Detonidae Family of crustaceans

Detonidae is a family of woodlice in the order Isopoda. There are at least 3 genera and more than 30 described species in Detonidae.

Bathyporeiidae Family of crustaceans

Bathyporeiidae is a family of amphipods in the order Amphipoda. There are two genera in Bathyporeiidae:

<i>Helleria brevicornis</i> Species of woodlice

Helleria brevicornis, the sole species of the monotypic genus Helleria, is a terrestrial woodlouse endemic to the islands and coastal regions of the northern Tyrrhenian sea. H. brevicornis is of interest due to its endemism, unique ecology and basal position in the suborder Oniscidea.

Mary Anne Stebbing English botanist, botanical illustrator

Mary Anne Stebbing FLS was a botanist and botanical illustrator. She was the daughter of botanist and entomologist William Wilson Saunders and wife of zoologist Thomas Roscoe Rede Stebbing.

Unciolidae is a family of crustaceans in the order Amphipoda. There are about 9 genera and more than 20 described species in Unciolidae.

Oziidae Family of crustaceans

Oziidae is a family of crabs in the order Decapoda. There are about 7 genera and more than 30 described species in Oziidae.

William Stebbing was a British journalist.

Eupraxie Fedorovna Gurjanova was a Soviet hydrobiologist, carcinologist and zoogeographer, specialist in the systematics of isopod crustaceans and amphipods, doctor of biological sciences.

Anuropus is a genus of isopods in the suborder Cymothoida. As of 2021, it is the only genus in the family Anuropidae.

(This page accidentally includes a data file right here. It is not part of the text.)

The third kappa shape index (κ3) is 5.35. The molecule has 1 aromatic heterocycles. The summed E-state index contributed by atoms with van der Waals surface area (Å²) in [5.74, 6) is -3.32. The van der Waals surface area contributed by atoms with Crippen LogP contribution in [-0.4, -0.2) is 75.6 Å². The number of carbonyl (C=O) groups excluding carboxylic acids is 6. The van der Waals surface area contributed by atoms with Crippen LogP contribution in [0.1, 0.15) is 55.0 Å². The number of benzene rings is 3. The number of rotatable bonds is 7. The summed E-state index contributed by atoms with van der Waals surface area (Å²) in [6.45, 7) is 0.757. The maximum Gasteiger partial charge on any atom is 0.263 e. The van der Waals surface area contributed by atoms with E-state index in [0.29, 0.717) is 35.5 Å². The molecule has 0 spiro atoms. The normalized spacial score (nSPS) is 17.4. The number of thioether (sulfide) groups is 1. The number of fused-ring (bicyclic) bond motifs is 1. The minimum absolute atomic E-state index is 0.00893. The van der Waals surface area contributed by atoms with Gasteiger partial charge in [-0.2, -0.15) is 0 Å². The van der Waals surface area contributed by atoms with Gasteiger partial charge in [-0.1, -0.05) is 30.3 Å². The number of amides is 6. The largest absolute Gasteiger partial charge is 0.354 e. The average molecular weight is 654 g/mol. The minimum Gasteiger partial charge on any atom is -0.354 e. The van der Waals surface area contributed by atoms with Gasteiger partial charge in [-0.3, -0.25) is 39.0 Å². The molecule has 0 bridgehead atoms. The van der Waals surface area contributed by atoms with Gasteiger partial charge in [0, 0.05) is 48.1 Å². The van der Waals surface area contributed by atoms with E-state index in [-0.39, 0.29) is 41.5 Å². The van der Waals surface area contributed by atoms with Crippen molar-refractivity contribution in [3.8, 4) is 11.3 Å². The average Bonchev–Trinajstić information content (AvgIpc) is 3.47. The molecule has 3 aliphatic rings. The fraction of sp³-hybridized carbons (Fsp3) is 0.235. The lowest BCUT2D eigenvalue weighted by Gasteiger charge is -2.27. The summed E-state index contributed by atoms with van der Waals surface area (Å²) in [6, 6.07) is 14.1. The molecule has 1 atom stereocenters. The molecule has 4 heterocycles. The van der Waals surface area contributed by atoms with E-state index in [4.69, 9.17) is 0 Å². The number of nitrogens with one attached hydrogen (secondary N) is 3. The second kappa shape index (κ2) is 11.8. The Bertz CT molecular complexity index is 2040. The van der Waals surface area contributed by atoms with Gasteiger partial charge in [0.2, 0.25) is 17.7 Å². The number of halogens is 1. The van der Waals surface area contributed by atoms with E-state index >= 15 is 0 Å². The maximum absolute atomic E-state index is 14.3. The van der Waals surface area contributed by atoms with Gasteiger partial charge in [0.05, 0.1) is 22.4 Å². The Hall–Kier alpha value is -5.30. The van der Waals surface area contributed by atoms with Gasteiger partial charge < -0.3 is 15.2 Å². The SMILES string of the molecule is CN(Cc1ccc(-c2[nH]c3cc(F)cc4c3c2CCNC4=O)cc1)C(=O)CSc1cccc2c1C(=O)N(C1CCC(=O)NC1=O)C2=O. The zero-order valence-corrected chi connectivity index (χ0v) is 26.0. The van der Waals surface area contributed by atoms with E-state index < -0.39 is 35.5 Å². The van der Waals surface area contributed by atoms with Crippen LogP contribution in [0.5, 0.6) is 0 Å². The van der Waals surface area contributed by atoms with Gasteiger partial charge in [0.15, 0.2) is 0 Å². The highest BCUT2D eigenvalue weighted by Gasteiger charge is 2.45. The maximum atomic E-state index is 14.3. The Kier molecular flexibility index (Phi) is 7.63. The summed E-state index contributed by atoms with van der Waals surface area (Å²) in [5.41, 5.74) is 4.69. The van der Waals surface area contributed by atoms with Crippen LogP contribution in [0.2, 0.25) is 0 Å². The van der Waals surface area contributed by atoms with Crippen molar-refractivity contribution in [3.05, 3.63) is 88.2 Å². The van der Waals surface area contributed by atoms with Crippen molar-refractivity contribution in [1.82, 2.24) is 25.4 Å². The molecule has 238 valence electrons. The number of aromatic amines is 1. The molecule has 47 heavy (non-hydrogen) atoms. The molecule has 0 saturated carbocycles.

References

  1. 1 2 3 4 W. T. C. (1927). "Obituary Notices of Fellows Deceased". Proceedings of the Royal Society B . 101 (712): i–xxxviii. doi: 10.1098/rspb.1927.0027 .CS1 maint: discouraged parameter (link)
  2. 1 2 3 4 5 6 7 8 9 10 11 12 13 14 15 16 Eric L. Mills (September 2004). "Thomas Roscoe Rede Stebbing" . Oxford Dictionary of National Biography (online ed.). Oxford University Press. doi:10.1093/ref:odnb/38300 . Retrieved 10 September 2010.(Subscription or UK public library membership required.)
  3. 1 2 3 4 5 B. D. J. (1926–1927). "Thomas Roscoe Rede Stebbing". Proceedings of the Linnean Society of London . 139 (1): 101–103. doi:10.1111/j.1095-8312.1927.tb00076.x.CS1 maint: discouraged parameter (link)
  4. 1 2 3 4 5 6 7 8 9 10 11 12 13 "The Stebbing Collection". King's College London . Retrieved 10 September 2010.CS1 maint: discouraged parameter (link)
  5. "List of Fellows of the Royal Society 1660–2007. K-Z" (PDF). Royal Society . Retrieved 10 September 2010.CS1 maint: discouraged parameter (link)
  6. Hans G. Hansson. "The Rev. Thomas Roscoe Rede Stebbing". Biographical Etymology of Marine Organism Names. Göteborgs Universitet . Retrieved 10 September 2010.CS1 maint: discouraged parameter (link)